Lincoln was a patient man. He endured insubordinate generals, ruthless political enemies and hostile attacks by the press. Yet he never lost his focus and conviction. That by itself does not explain why he would extend an olive branch to an enemy that launched the nation into a war costing over 600,000 lives and maiming many more; that still seemed hellbent to fight on despite a steady deterioration of fortune.
But Lincoln was also a pragmatic man – he limited the scope of the Emancipation Proclamation to the slaves held in states under the control of the Confederacy, lest he lose political support in the border states. He continued to support Grant despite the loss of 60,000 men in the latter’s Overland Campaign that led to the siege of Richmond, but failed to destroy Lee’s army. Nothing was to deter him from his primary objective of winning the war and restoring the union.
He wasn’t just concerned with winning the war; he understood the importance of how it should end. An angry defeated enemy could be dangerous. Plus, they were still Americans who would have to be reunited with the rest of the nation if there were to be a United States.
Over March 27 and 28, Lincoln, Grant and Sherman discussed the possibility of the conflict degenerating into guerrilla warfare. There was a fear that the remaining southern armies would scatter and continue the fight as irregular units, mixed in with the civilian population or from hideouts in the hills and forests.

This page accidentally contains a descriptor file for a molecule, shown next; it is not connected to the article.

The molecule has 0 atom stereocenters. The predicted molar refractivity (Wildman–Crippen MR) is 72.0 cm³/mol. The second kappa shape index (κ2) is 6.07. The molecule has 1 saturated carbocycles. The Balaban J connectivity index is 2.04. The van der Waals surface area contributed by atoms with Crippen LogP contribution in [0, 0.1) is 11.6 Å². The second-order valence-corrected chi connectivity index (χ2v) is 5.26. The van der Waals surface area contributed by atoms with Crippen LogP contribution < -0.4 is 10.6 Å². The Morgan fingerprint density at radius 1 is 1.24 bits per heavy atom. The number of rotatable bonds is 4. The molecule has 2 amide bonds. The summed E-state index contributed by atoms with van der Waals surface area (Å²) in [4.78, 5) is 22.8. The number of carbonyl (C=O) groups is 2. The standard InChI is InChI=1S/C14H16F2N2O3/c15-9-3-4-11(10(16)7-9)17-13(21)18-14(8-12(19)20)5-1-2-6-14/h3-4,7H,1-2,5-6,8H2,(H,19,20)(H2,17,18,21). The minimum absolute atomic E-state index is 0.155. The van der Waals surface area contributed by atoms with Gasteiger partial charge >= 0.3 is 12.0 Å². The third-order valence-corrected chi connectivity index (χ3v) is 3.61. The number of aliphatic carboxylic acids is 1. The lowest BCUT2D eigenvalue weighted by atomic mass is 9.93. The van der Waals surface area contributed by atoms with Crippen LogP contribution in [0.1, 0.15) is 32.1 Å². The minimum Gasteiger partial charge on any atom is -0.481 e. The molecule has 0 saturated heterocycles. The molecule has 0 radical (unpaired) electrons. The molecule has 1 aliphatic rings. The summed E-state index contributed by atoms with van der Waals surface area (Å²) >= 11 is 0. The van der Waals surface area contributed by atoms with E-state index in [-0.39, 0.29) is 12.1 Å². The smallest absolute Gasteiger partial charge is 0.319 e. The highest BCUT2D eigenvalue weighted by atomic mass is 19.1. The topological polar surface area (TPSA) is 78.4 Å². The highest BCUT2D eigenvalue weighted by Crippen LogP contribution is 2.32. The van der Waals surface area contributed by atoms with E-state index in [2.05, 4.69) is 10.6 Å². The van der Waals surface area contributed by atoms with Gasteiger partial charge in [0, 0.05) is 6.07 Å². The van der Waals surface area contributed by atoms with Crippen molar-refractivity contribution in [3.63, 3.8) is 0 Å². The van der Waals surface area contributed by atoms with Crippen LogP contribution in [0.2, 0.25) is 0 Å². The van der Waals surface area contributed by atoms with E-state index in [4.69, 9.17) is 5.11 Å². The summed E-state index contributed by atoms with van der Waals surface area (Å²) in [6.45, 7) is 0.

It was a real fear based on experience. Missouri was the perverse model for the tragedy guerrilla warfare could unleash – women and children were slaughtered by rival bands of partisans
Both Grant and Sherman felt the sting of a more civil version of guerrilla operations led by the likes of General Nathan Bedford Forrest and Colonel John Singleton Mosby (ironically, the latter served in the Grant administration during Reconstruction). There were many others with the proven capability to create havoc when least expected.
What Lincoln most feared was if General Lee would disband his army and authorize his men to carry on the fight from their home states. If that were to occur, there would not be enough troops in the Union to contain, much less vanquish, the violence. The United States would cease to be a functioning nation. As it was, there were still 175,000 men under arms in various parts of the Confederate States.
It was critical, then, to deliver a message of reconciliation. It was even more important to make that clear to the most respected southern leaders, especially Robert E. Lee.